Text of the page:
That, then, is the new positive politics from "Cameron's Conservatives", as they have cleverly rebranded themselves. Only hours after David Cameron appealed to Liberal Democrat voters, councillors and MPs to join a liberal Conservative party "which wants Britain to be a positive participant in the EU", what was his party's response to the budget deal? It was William Hague, voice of pro-European reason, doing his Churchill impression: "Seldom in the course of European negotiation has so much been surrendered for so little."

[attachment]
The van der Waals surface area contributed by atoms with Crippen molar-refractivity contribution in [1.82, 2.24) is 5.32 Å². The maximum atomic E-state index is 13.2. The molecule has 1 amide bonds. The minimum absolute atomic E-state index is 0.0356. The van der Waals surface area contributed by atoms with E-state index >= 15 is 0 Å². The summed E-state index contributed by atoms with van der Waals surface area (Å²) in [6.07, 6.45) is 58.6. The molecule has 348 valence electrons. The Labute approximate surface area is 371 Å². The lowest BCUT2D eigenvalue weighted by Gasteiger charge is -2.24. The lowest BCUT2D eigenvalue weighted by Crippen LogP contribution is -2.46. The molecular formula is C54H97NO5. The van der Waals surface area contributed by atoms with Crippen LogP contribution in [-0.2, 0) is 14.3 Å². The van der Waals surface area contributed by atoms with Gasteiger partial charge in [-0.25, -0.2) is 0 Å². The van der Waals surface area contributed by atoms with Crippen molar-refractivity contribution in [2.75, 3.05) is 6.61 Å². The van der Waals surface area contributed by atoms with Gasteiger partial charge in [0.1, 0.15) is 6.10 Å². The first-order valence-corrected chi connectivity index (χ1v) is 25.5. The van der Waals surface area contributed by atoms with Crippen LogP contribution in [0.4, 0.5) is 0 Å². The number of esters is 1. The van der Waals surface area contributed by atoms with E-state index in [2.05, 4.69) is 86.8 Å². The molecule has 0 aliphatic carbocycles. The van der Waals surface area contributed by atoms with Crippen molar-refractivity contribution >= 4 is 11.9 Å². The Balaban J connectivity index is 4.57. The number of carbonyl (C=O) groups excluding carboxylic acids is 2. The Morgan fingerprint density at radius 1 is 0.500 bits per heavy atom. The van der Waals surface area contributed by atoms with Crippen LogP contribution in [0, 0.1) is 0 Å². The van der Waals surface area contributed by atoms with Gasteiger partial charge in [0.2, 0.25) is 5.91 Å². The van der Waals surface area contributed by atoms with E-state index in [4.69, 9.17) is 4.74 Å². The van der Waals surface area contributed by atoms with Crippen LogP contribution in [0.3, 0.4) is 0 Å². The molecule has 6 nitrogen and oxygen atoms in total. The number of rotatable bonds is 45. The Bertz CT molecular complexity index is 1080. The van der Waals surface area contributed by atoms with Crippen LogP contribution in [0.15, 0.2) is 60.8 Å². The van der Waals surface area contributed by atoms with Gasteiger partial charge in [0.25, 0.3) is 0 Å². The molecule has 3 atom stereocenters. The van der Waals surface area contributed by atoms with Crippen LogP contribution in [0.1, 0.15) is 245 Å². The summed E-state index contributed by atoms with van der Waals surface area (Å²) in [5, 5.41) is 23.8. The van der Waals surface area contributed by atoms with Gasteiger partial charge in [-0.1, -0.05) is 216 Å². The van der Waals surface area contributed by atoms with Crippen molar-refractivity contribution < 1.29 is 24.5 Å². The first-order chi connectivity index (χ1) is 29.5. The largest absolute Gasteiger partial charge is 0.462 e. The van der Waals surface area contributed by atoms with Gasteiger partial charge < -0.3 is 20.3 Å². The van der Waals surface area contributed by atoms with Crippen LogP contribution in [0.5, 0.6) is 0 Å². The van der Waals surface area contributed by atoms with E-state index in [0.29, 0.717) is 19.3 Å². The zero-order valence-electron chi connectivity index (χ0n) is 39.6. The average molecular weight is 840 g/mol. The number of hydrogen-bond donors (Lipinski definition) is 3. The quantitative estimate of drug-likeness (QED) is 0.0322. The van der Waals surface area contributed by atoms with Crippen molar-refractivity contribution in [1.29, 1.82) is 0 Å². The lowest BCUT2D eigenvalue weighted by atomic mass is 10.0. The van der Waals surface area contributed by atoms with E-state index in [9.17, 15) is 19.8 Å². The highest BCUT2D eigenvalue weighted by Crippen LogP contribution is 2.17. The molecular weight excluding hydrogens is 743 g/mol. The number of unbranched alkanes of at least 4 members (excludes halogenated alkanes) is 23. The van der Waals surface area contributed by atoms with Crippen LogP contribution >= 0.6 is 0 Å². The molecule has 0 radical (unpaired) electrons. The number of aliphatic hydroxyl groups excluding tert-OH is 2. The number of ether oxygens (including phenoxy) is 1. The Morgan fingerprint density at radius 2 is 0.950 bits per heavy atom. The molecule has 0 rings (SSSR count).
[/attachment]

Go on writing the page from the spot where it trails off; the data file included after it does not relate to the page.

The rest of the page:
If Cameron and Hague had been negotiating the budget deal, as "positive participants in the EU", they would, of course, have come up with a very different outcome. The implication of what Hague said, wittily mixing his imperial and metric units - "The government have moved miles while the French have barely moved a centimetre" - is that he would have held out for better terms. There would, therefore, have been no deal. Britain would have insisted that every cent of the rebate was sacrosanct, and that the 10 poor new member countries must help pay for it. Britain would be back to its splendid isolation in the councils of Europe - breeding resentment in central Europe, provoking stoic German puzzlement in Berlin and giving the French the perfect excuse to use the unreasonable rebate as cover for defending indefensible farm subsidies.